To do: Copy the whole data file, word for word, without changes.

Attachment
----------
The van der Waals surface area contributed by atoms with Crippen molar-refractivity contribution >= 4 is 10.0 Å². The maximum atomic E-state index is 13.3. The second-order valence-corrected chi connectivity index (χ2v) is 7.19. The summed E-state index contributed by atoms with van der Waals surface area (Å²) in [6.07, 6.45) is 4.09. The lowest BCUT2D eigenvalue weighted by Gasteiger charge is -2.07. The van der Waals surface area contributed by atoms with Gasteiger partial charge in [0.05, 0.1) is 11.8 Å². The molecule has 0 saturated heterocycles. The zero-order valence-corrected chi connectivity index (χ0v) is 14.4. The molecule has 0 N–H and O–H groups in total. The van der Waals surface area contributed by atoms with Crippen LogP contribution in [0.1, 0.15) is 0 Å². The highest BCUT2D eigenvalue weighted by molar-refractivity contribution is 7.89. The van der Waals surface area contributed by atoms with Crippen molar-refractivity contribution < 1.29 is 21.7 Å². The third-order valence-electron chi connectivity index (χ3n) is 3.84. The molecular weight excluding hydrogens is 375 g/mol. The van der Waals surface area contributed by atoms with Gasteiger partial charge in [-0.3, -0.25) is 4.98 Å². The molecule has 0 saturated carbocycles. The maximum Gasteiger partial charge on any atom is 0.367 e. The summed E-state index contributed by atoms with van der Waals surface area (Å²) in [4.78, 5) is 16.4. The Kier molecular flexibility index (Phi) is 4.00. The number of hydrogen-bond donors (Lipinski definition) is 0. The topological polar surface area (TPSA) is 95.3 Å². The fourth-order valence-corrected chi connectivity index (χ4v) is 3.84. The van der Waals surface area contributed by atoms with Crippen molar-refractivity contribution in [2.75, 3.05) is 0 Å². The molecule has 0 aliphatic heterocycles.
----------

The van der Waals surface area contributed by atoms with Crippen molar-refractivity contribution >= 4 is 10.0 Å². The maximum atomic E-state index is 13.3. The second-order valence-corrected chi connectivity index (χ2v) is 7.19. The summed E-state index contributed by atoms with van der Waals surface area (Å²) in [6.07, 6.45) is 4.09. The lowest BCUT2D eigenvalue weighted by Gasteiger charge is -2.07. The van der Waals surface area contributed by atoms with Gasteiger partial charge in [0.05, 0.1) is 11.8 Å². The molecule has 0 saturated heterocycles. The zero-order valence-corrected chi connectivity index (χ0v) is 14.4. The molecule has 0 N–H and O–H groups in total. The van der Waals surface area contributed by atoms with Crippen LogP contribution in [0.1, 0.15) is 0 Å². The highest BCUT2D eigenvalue weighted by molar-refractivity contribution is 7.89. The van der Waals surface area contributed by atoms with Crippen molar-refractivity contribution < 1.29 is 21.7 Å². The third-order valence-electron chi connectivity index (χ3n) is 3.84. The molecular weight excluding hydrogens is 375 g/mol. The van der Waals surface area contributed by atoms with Gasteiger partial charge in [-0.3, -0.25) is 4.98 Å². The molecule has 0 saturated carbocycles. The maximum Gasteiger partial charge on any atom is 0.367 e. The summed E-state index contributed by atoms with van der Waals surface area (Å²) in [4.78, 5) is 16.4. The Kier molecular flexibility index (Phi) is 4.00. The number of hydrogen-bond donors (Lipinski definition) is 0. The topological polar surface area (TPSA) is 95.3 Å². The fourth-order valence-corrected chi connectivity index (χ4v) is 3.84. The van der Waals surface area contributed by atoms with Crippen molar-refractivity contribution in [2.75, 3.05) is 0 Å². The molecule has 0 aliphatic heterocycles.